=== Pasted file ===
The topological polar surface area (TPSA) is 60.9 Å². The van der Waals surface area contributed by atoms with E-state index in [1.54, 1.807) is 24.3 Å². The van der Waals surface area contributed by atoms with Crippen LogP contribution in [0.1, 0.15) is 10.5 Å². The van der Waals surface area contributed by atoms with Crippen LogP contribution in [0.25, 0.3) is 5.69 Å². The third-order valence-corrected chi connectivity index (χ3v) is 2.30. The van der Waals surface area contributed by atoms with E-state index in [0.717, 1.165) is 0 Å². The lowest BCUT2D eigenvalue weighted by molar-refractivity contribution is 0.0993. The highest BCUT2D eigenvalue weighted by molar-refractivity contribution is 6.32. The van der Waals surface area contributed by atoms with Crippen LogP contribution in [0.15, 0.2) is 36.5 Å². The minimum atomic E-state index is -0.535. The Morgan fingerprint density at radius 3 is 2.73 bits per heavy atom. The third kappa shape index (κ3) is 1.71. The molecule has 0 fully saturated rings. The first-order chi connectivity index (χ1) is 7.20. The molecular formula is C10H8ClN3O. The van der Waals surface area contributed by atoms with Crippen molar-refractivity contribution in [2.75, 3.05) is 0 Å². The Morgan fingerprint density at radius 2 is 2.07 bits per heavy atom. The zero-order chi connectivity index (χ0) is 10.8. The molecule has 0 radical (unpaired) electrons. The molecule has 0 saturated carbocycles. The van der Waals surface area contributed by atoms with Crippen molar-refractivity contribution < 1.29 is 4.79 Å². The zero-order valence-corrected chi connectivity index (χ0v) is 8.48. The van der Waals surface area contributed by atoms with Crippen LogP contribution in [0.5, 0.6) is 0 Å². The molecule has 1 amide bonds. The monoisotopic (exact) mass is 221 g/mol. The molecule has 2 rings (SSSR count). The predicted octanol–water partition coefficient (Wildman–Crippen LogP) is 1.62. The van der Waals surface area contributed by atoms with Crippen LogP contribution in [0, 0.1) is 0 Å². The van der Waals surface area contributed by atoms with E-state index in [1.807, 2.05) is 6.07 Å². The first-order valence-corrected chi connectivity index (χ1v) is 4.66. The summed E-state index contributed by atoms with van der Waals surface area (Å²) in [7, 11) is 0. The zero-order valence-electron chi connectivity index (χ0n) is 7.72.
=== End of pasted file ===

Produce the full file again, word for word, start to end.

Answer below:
The topological polar surface area (TPSA) is 60.9 Å². The van der Waals surface area contributed by atoms with E-state index in [1.54, 1.807) is 24.3 Å². The van der Waals surface area contributed by atoms with Crippen LogP contribution in [0.1, 0.15) is 10.5 Å². The van der Waals surface area contributed by atoms with Crippen LogP contribution in [0.25, 0.3) is 5.69 Å². The third-order valence-corrected chi connectivity index (χ3v) is 2.30. The van der Waals surface area contributed by atoms with E-state index in [0.717, 1.165) is 0 Å². The lowest BCUT2D eigenvalue weighted by molar-refractivity contribution is 0.0993. The highest BCUT2D eigenvalue weighted by molar-refractivity contribution is 6.32. The van der Waals surface area contributed by atoms with Crippen LogP contribution in [0.15, 0.2) is 36.5 Å². The minimum atomic E-state index is -0.535. The Morgan fingerprint density at radius 3 is 2.73 bits per heavy atom. The third kappa shape index (κ3) is 1.71. The molecule has 0 fully saturated rings. The first-order chi connectivity index (χ1) is 7.20. The molecular formula is C10H8ClN3O. The van der Waals surface area contributed by atoms with Crippen molar-refractivity contribution in [2.75, 3.05) is 0 Å². The Morgan fingerprint density at radius 2 is 2.07 bits per heavy atom. The zero-order chi connectivity index (χ0) is 10.8. The molecule has 0 radical (unpaired) electrons. The molecule has 0 saturated carbocycles. The van der Waals surface area contributed by atoms with Crippen molar-refractivity contribution < 1.29 is 4.79 Å². The zero-order valence-corrected chi connectivity index (χ0v) is 8.48. The van der Waals surface area contributed by atoms with Crippen LogP contribution in [0.5, 0.6) is 0 Å². The molecule has 1 amide bonds. The monoisotopic (exact) mass is 221 g/mol. The molecule has 2 rings (SSSR count). The predicted octanol–water partition coefficient (Wildman–Crippen LogP) is 1.62. The van der Waals surface area contributed by atoms with Crippen LogP contribution in [0, 0.1) is 0 Å². The van der Waals surface area contributed by atoms with E-state index in [1.807, 2.05) is 6.07 Å². The first-order valence-corrected chi connectivity index (χ1v) is 4.66. The summed E-state index contributed by atoms with van der Waals surface area (Å²) in [7, 11) is 0. The zero-order valence-electron chi connectivity index (χ0n) is 7.72.